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Judge Rules on Summary Judgments Involving Coach

Coach had filed a civil complaint asking the court to order Marybeth Peters to register its copyright for a fabric design that was denied registration.

NEW YORK — A federal court in New York granted a motion filed for summary judgment by Marybeth Peters, register of copyrights with the United States Copyright Office, against Coach Inc. and Coach Services while denying a motion filed by Coach in the same matter.

Coach had filed a civil complaint asking the court to order Marybeth Peters to register its copyright for a fabric design that was denied registration. Both parties filed motions for summary judgment in the proceeding.

Initially, the court denied both motions and suspended the case out of concern for the legal ramifications of future infringement actions Coach could file.

However, this summer, Coach indicated that it had no intention of bringing on an infringement action, and both parties in the case asked the court to revisit their cross motions, according to court documents.

“The judge’s decision on the summary judgment motion was simply a routine review of an administrative ruling, nothing more,” said a Coach spokesperson.

Coach filed a complaint in 2003 asking for a judicial review of the Copyright Office’s refusal to register a fabric design called “Signature CC Fabric Design.” The fabric pattern in question is described as consisting of “a distinctive pattern comprising two linked elements facing each other in a mirrored relationship and two unlinked elements in a mirrored relationship and positioned perpendicular to the linked elements.”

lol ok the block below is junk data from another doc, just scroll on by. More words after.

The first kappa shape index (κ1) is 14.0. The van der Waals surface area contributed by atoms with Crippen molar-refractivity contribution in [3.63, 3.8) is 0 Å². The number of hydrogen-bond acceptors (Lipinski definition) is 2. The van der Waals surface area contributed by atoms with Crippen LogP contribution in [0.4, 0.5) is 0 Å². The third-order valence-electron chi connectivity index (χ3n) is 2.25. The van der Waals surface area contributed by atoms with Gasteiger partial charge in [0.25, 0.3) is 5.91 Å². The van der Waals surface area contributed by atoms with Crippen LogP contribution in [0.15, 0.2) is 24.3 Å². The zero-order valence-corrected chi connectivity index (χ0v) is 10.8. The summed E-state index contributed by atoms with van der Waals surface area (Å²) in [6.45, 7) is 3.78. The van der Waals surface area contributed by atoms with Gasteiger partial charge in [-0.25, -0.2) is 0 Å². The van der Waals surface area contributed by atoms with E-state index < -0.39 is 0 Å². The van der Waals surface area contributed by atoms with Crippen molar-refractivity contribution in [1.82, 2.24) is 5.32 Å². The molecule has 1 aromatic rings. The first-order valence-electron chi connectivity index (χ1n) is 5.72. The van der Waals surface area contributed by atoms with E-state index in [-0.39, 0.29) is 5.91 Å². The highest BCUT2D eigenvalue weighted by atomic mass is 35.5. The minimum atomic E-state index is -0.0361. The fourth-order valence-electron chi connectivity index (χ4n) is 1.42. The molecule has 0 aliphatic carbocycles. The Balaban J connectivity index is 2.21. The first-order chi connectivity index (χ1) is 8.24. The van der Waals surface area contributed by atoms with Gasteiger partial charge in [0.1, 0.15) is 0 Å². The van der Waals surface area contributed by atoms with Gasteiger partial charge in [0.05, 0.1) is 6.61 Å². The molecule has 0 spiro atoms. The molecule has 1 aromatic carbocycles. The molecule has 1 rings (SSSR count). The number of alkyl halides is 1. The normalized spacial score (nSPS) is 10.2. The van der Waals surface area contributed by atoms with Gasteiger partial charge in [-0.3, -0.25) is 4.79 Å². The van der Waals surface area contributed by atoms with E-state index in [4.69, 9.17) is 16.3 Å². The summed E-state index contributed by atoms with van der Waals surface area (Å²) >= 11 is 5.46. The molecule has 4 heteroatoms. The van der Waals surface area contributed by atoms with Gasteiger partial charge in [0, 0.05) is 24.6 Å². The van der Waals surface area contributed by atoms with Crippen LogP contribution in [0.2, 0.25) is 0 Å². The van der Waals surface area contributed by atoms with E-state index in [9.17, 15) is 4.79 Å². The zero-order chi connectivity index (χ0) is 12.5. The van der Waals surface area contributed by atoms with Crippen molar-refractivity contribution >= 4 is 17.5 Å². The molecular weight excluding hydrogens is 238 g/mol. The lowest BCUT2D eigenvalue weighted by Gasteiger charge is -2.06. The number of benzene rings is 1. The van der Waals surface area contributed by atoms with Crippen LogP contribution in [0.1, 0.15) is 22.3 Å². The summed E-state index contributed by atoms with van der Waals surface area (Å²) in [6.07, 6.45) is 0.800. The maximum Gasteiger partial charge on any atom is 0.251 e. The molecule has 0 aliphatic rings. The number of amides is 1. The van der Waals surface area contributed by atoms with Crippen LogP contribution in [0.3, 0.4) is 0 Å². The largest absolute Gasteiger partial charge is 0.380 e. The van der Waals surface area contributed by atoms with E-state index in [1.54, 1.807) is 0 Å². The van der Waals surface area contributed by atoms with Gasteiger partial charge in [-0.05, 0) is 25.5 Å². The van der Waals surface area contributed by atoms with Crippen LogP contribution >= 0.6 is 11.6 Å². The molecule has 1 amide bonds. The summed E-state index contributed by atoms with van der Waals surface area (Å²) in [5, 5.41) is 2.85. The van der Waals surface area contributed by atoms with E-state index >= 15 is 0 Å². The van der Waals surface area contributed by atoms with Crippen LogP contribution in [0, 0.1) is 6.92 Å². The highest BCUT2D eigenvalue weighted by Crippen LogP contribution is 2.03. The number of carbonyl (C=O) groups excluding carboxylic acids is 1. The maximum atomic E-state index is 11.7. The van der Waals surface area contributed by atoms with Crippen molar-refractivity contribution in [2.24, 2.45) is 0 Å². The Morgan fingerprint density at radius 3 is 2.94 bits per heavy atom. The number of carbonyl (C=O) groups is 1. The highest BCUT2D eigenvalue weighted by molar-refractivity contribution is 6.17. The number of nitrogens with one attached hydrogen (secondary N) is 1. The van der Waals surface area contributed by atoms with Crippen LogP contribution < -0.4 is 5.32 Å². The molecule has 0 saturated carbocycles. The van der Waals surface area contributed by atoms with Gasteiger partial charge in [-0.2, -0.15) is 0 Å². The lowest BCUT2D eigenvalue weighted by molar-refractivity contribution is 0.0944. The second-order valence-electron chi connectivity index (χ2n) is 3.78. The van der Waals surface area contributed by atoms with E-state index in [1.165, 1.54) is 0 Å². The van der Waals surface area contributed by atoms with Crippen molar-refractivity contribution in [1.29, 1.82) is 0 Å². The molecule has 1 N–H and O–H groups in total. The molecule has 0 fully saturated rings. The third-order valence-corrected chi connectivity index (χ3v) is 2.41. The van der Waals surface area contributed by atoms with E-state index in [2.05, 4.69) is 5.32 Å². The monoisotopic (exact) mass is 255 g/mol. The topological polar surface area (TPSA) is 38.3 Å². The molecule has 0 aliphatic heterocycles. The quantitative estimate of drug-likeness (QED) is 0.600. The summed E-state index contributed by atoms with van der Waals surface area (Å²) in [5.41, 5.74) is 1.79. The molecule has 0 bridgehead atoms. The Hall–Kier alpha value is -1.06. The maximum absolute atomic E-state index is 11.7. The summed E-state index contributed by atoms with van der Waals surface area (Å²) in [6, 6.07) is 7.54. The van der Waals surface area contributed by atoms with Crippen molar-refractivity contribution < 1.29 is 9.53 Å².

Coach first filed an application to register a copyright for the fabric in 2001. The application and two subsequent appeals to the Copyright Office were denied, according to court documents.

According to the documents, Coach argued that the register of copyrights had incorrectly determined that the design in question did not have sufficient creative elements and that the decision was arbitrary and capricious. The court disagreed, but noted in its opinion that the ruling does not mean the works in question are not eligible for copyright protection.

“To go right to the court to demand review without an infringement suit pending is extreme, and very unusual,” said Jane Shay Wald, partner and chair of the Trademark Practice Group, Irell and Manella LLP, Los Angeles, as well as immediate past chair of the Los Angeles Copyright Society. Wald is not affiliated with the lawsuit.

This story first appeared in the September 15, 2005 issue of WWD.  Subscribe Today.